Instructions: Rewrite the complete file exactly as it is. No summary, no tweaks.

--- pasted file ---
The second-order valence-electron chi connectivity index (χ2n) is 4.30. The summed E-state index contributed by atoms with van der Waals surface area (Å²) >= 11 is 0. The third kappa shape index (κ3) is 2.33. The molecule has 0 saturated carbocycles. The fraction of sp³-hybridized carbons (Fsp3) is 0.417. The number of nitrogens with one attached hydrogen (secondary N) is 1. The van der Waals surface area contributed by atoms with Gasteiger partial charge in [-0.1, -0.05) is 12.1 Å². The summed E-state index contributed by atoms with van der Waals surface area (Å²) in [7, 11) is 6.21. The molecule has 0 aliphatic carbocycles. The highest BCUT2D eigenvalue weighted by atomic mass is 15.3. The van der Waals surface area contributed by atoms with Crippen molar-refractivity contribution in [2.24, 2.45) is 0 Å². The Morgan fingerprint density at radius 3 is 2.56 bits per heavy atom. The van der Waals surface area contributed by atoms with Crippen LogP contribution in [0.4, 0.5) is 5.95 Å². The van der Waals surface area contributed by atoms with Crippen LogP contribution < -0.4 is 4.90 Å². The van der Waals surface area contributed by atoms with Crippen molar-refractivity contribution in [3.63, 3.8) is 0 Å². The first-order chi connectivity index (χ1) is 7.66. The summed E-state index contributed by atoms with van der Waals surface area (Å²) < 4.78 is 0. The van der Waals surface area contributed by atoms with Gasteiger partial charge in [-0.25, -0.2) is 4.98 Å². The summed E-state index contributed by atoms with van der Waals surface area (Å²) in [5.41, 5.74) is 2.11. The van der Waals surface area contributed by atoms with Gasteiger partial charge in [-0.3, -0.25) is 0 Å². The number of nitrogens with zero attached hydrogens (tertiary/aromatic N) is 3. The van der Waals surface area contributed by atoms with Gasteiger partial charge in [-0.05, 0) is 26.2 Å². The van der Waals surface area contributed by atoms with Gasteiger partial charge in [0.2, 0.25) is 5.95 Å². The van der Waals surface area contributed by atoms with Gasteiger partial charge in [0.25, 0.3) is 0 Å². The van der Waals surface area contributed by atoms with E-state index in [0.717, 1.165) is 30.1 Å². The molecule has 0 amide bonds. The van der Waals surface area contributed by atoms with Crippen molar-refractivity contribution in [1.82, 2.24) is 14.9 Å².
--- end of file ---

The second-order valence-electron chi connectivity index (χ2n) is 4.30. The summed E-state index contributed by atoms with van der Waals surface area (Å²) >= 11 is 0. The third kappa shape index (κ3) is 2.33. The molecule has 0 saturated carbocycles. The fraction of sp³-hybridized carbons (Fsp3) is 0.417. The number of nitrogens with one attached hydrogen (secondary N) is 1. The van der Waals surface area contributed by atoms with Gasteiger partial charge in [-0.1, -0.05) is 12.1 Å². The summed E-state index contributed by atoms with van der Waals surface area (Å²) in [7, 11) is 6.21. The molecule has 0 aliphatic carbocycles. The highest BCUT2D eigenvalue weighted by atomic mass is 15.3. The van der Waals surface area contributed by atoms with Crippen molar-refractivity contribution in [2.24, 2.45) is 0 Å². The Morgan fingerprint density at radius 3 is 2.56 bits per heavy atom. The van der Waals surface area contributed by atoms with Crippen LogP contribution in [0.4, 0.5) is 5.95 Å². The van der Waals surface area contributed by atoms with Crippen LogP contribution < -0.4 is 4.90 Å². The van der Waals surface area contributed by atoms with Crippen molar-refractivity contribution in [3.63, 3.8) is 0 Å². The first-order chi connectivity index (χ1) is 7.66. The summed E-state index contributed by atoms with van der Waals surface area (Å²) < 4.78 is 0. The van der Waals surface area contributed by atoms with Gasteiger partial charge in [-0.25, -0.2) is 4.98 Å². The summed E-state index contributed by atoms with van der Waals surface area (Å²) in [5.41, 5.74) is 2.11. The van der Waals surface area contributed by atoms with Gasteiger partial charge in [-0.3, -0.25) is 0 Å². The number of nitrogens with zero attached hydrogens (tertiary/aromatic N) is 3. The van der Waals surface area contributed by atoms with Gasteiger partial charge in [-0.05, 0) is 26.2 Å². The van der Waals surface area contributed by atoms with Gasteiger partial charge in [0.2, 0.25) is 5.95 Å². The van der Waals surface area contributed by atoms with Gasteiger partial charge in [0.25, 0.3) is 0 Å². The van der Waals surface area contributed by atoms with E-state index in [0.717, 1.165) is 30.1 Å². The molecule has 0 amide bonds. The van der Waals surface area contributed by atoms with Crippen molar-refractivity contribution in [1.82, 2.24) is 14.9 Å².